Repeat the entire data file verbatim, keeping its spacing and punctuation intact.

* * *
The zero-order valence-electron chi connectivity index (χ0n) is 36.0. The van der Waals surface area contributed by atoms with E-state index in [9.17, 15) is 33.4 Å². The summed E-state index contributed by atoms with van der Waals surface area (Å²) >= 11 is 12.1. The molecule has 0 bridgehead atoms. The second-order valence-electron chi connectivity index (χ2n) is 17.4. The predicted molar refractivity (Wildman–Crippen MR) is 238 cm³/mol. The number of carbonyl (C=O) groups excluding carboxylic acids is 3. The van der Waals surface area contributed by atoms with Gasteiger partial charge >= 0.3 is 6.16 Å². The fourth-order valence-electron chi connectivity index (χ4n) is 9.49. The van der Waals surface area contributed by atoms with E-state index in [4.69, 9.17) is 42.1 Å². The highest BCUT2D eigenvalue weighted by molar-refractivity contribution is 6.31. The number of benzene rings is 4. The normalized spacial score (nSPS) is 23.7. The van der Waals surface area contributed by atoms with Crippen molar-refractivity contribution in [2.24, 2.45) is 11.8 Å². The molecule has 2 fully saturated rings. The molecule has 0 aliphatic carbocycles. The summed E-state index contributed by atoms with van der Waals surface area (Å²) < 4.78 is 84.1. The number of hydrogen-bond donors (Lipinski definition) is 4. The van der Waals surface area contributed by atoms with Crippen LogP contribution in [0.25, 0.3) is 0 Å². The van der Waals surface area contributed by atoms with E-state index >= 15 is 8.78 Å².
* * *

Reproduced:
The zero-order valence-electron chi connectivity index (χ0n) is 36.0. The van der Waals surface area contributed by atoms with E-state index in [9.17, 15) is 33.4 Å². The summed E-state index contributed by atoms with van der Waals surface area (Å²) >= 11 is 12.1. The molecule has 0 bridgehead atoms. The second-order valence-electron chi connectivity index (χ2n) is 17.4. The predicted molar refractivity (Wildman–Crippen MR) is 238 cm³/mol. The number of carbonyl (C=O) groups excluding carboxylic acids is 3. The van der Waals surface area contributed by atoms with Gasteiger partial charge >= 0.3 is 6.16 Å². The fourth-order valence-electron chi connectivity index (χ4n) is 9.49. The van der Waals surface area contributed by atoms with E-state index in [4.69, 9.17) is 42.1 Å². The highest BCUT2D eigenvalue weighted by molar-refractivity contribution is 6.31. The number of benzene rings is 4. The normalized spacial score (nSPS) is 23.7. The van der Waals surface area contributed by atoms with Crippen molar-refractivity contribution in [2.24, 2.45) is 11.8 Å². The molecule has 2 fully saturated rings. The molecule has 0 aliphatic carbocycles. The summed E-state index contributed by atoms with van der Waals surface area (Å²) < 4.78 is 84.1. The number of hydrogen-bond donors (Lipinski definition) is 4. The van der Waals surface area contributed by atoms with Crippen LogP contribution in [0.25, 0.3) is 0 Å². The van der Waals surface area contributed by atoms with E-state index >= 15 is 8.78 Å².